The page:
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Role of Law and Public in Environmental Management in Kenya



By Dr. Kariuki Muigua, PhD (Leading Environmental Law Scholar, Policy Advisor, Natural Resources Lawyer and Dispute Resolution Expert from Kenya), Winner of Kenya’s ADR Practitioner of the Year 2021, ADR Publisher of the Year 2021 and CIArb (Kenya) Lifetime Achievement Award 2021*

The importance of the right to a clean and healthy environment cannot be overemphasized. It is an essential human right that has been equated to the right to life in Kenya. Since it contains virtually all the ingredients necessary for human survival, the natural environment is often susceptible to human action such the use and exploitation of natural resources including water, minerals and energy. Some of these activities have resulted in environmental degradation threatening the right to a clean and healthy environment. Environmental management is essential towards attainment of the right to a clean and healthy environment in Kenya. It regulates human interaction with the environment. Environmental management combines science, policy, and socioeconomic application in finding solutions to practical problems that people face in cohabitation with the environment, resource exploitation and waste production.

The Environmental Management and Co-Ordination Act (EMCA) defines environmental management to include the protection, conservation and sustainable use of the various elements or components of the environment. However, in Kenya, environmental management has often taken a human approach with little emphasis on the role of science and technology towards achieving this goal. The paper analyses environmental management tools in Kenya and points out the shortcomings in the human approach towards environmental management. It proposes an integrated approach towards environmental management in Kenya that fully recognizes and incorporates the use of science and technology.

The Constitution of Kenya, 2010 enshrines the right to a clean and healthy environment. It further sets out certain obligations in respect of the environment. These include the requirement of the state to ensure sustainable exploitation, utilization, management and conservation of the environment and natural resources; and to encourage public participation in the management, protection and conservation of the environment.6 In addition to the Constitution, environmental management in Kenya is also governed by various sectoral legislations. The Environmental Management and Coordination Act is the principal legal instrument for the management of the environment in Kenya. The Act also establishes an institutional framework for management of the environment in Kenya. It further sets out several measures aimed at protection and conservation of the environment and several environmental management tools such as Strategic Environmental Assessment, Environmental Impact Assessment, Environmental Audit and Monitoring and Environmental Quality Standards.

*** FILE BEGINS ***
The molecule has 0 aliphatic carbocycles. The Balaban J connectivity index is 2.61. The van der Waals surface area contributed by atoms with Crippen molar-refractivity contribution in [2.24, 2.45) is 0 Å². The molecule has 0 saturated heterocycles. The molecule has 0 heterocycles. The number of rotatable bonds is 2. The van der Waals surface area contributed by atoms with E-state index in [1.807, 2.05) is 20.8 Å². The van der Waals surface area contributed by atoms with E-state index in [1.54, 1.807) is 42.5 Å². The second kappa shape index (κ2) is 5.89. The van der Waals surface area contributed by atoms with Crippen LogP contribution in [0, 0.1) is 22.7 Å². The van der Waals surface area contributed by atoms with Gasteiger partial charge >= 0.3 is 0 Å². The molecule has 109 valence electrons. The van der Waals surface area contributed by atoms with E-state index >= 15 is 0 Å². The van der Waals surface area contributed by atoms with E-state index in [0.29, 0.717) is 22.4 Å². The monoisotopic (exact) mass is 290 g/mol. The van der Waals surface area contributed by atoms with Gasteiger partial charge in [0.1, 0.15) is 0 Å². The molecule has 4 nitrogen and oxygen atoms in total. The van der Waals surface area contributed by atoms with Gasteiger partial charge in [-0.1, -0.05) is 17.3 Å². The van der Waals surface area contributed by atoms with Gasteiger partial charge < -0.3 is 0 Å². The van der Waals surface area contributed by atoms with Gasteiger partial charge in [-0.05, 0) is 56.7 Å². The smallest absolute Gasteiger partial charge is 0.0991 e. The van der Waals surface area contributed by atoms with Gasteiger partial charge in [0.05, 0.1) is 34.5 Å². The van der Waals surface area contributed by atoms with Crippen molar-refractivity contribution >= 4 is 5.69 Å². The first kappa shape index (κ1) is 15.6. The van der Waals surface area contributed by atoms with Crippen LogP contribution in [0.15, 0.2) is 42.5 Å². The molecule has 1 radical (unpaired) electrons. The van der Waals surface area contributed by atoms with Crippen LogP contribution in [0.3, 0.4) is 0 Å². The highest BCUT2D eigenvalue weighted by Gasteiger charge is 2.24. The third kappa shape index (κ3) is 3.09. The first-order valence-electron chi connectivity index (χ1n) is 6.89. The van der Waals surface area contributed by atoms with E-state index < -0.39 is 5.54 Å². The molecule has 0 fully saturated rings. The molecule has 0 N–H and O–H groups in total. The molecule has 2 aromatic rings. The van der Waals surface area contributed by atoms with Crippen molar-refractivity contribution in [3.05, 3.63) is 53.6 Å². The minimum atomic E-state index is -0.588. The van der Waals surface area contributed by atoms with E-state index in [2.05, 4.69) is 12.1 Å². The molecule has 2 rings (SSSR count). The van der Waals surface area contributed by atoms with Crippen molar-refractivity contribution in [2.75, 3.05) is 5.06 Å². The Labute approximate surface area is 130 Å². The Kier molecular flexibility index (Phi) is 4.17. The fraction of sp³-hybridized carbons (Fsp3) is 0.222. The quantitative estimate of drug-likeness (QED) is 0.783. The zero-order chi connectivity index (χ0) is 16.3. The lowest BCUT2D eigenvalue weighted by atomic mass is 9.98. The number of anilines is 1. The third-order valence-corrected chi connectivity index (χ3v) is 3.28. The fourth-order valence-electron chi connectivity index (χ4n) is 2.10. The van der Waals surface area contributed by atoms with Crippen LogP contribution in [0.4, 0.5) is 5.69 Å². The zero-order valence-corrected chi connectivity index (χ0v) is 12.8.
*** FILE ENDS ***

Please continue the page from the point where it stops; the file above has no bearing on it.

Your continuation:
Environmental management is also governed by a number of systems and standards. The ISO 14000 entails a number of standards developed by the International Organization for Standardization to help organizations take a proactive approach to managing environmental issues. The ISO standards provide a framework through which governments and regulatory bodies can structure their environmental management tools to ensure alignment and consistency both nationally and internationally. EMCA also establishes environmental quality standards aimed at protecting various sectors of the environment through placing limits on discharge and emissions. These include water quality standards, air quality standards, standards for waste and standards for noise.

Despite law being an essential tool for environmental management in Kenya, it is clouded by certain weaknesses that hinder its efficacy towards this course. These weaknesses include complex institutional set ups, differing and overlapping mandates of state agencies tasked with environmental management and conflicting management and enforcement methods over similar resources. Further, there exist enforceability challenges as can be witnessed in aspects such as solid waste management. This brings to the fore the role of the public in Environmental Management.

The Rio Declaration provides that environmental issues are best handled with the participation of all concerned citizens, at the relevant level. In Kenya, public participation is a key aspect of environmental and natural resources management. It allows persons who are likely to be affected by environmental laws, policies and projects within their localities to express their views for consideration in implementation of such laws, policies and projects. Public participation has been enshrined as one of the national values and principles under the Constitution. The Constitution further obligates the state to encourage public participation in the management, protection and conservation of the environment.